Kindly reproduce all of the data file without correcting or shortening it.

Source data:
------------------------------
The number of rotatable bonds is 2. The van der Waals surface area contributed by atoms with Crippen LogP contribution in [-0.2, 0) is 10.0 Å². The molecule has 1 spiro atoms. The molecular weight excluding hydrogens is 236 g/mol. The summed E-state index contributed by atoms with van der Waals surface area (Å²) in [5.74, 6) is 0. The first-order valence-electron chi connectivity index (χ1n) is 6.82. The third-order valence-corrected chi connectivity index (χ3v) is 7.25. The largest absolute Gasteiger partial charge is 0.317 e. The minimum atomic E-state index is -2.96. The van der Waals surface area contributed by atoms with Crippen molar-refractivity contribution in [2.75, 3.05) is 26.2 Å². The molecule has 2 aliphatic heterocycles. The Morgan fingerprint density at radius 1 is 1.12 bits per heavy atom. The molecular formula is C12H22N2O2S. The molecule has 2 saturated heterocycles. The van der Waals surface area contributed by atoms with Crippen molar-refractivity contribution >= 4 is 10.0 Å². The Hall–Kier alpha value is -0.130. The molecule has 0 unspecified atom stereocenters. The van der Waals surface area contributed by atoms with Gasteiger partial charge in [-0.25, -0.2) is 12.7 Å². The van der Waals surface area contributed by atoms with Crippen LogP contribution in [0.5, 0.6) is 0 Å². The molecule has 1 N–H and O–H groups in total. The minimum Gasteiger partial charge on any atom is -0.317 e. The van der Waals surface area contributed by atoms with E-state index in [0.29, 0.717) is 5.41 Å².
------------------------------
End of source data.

The number of rotatable bonds is 2. The van der Waals surface area contributed by atoms with Crippen LogP contribution in [-0.2, 0) is 10.0 Å². The molecule has 1 spiro atoms. The molecular weight excluding hydrogens is 236 g/mol. The summed E-state index contributed by atoms with van der Waals surface area (Å²) in [5.74, 6) is 0. The first-order valence-electron chi connectivity index (χ1n) is 6.82. The third-order valence-corrected chi connectivity index (χ3v) is 7.25. The largest absolute Gasteiger partial charge is 0.317 e. The minimum atomic E-state index is -2.96. The van der Waals surface area contributed by atoms with Crippen molar-refractivity contribution in [2.75, 3.05) is 26.2 Å². The molecule has 2 aliphatic heterocycles. The Morgan fingerprint density at radius 1 is 1.12 bits per heavy atom. The molecular formula is C12H22N2O2S. The molecule has 2 saturated heterocycles. The van der Waals surface area contributed by atoms with Crippen molar-refractivity contribution >= 4 is 10.0 Å². The Hall–Kier alpha value is -0.130. The molecule has 0 unspecified atom stereocenters. The van der Waals surface area contributed by atoms with Gasteiger partial charge in [-0.25, -0.2) is 12.7 Å². The van der Waals surface area contributed by atoms with Crippen LogP contribution in [0.5, 0.6) is 0 Å². The molecule has 1 N–H and O–H groups in total. The minimum Gasteiger partial charge on any atom is -0.317 e. The van der Waals surface area contributed by atoms with E-state index in [0.29, 0.717) is 5.41 Å².